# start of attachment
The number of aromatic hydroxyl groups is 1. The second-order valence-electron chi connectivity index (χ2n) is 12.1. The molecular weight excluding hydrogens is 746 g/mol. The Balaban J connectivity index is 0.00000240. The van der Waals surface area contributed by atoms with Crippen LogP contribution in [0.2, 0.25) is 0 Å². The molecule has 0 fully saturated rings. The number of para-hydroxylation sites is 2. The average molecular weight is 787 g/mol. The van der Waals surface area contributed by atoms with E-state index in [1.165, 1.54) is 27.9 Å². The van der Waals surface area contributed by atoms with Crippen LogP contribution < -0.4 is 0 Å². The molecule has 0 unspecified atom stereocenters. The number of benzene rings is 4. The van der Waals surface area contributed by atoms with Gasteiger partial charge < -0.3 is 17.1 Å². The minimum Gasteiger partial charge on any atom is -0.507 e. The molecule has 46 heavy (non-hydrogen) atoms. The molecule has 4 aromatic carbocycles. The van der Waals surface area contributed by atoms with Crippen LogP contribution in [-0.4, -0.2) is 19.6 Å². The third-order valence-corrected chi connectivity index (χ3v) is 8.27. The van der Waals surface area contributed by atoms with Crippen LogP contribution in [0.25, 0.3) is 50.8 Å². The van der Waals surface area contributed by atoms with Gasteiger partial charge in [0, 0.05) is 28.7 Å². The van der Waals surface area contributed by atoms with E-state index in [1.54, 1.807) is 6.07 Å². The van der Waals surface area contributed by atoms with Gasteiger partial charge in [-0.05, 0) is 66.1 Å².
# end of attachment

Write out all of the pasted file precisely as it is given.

The number of aromatic hydroxyl groups is 1. The second-order valence-electron chi connectivity index (χ2n) is 12.1. The molecular weight excluding hydrogens is 746 g/mol. The Balaban J connectivity index is 0.00000240. The van der Waals surface area contributed by atoms with Crippen LogP contribution in [0.2, 0.25) is 0 Å². The molecule has 0 fully saturated rings. The number of para-hydroxylation sites is 2. The average molecular weight is 787 g/mol. The van der Waals surface area contributed by atoms with E-state index in [1.165, 1.54) is 27.9 Å². The van der Waals surface area contributed by atoms with Crippen LogP contribution < -0.4 is 0 Å². The molecule has 0 unspecified atom stereocenters. The number of benzene rings is 4. The van der Waals surface area contributed by atoms with Gasteiger partial charge < -0.3 is 17.1 Å². The minimum Gasteiger partial charge on any atom is -0.507 e. The molecule has 46 heavy (non-hydrogen) atoms. The molecule has 4 aromatic carbocycles. The van der Waals surface area contributed by atoms with Crippen LogP contribution in [-0.4, -0.2) is 19.6 Å². The third-order valence-corrected chi connectivity index (χ3v) is 8.27. The van der Waals surface area contributed by atoms with Crippen LogP contribution in [0.25, 0.3) is 50.8 Å². The van der Waals surface area contributed by atoms with Gasteiger partial charge in [0, 0.05) is 28.7 Å². The van der Waals surface area contributed by atoms with E-state index in [1.54, 1.807) is 6.07 Å². The van der Waals surface area contributed by atoms with Gasteiger partial charge in [-0.05, 0) is 66.1 Å².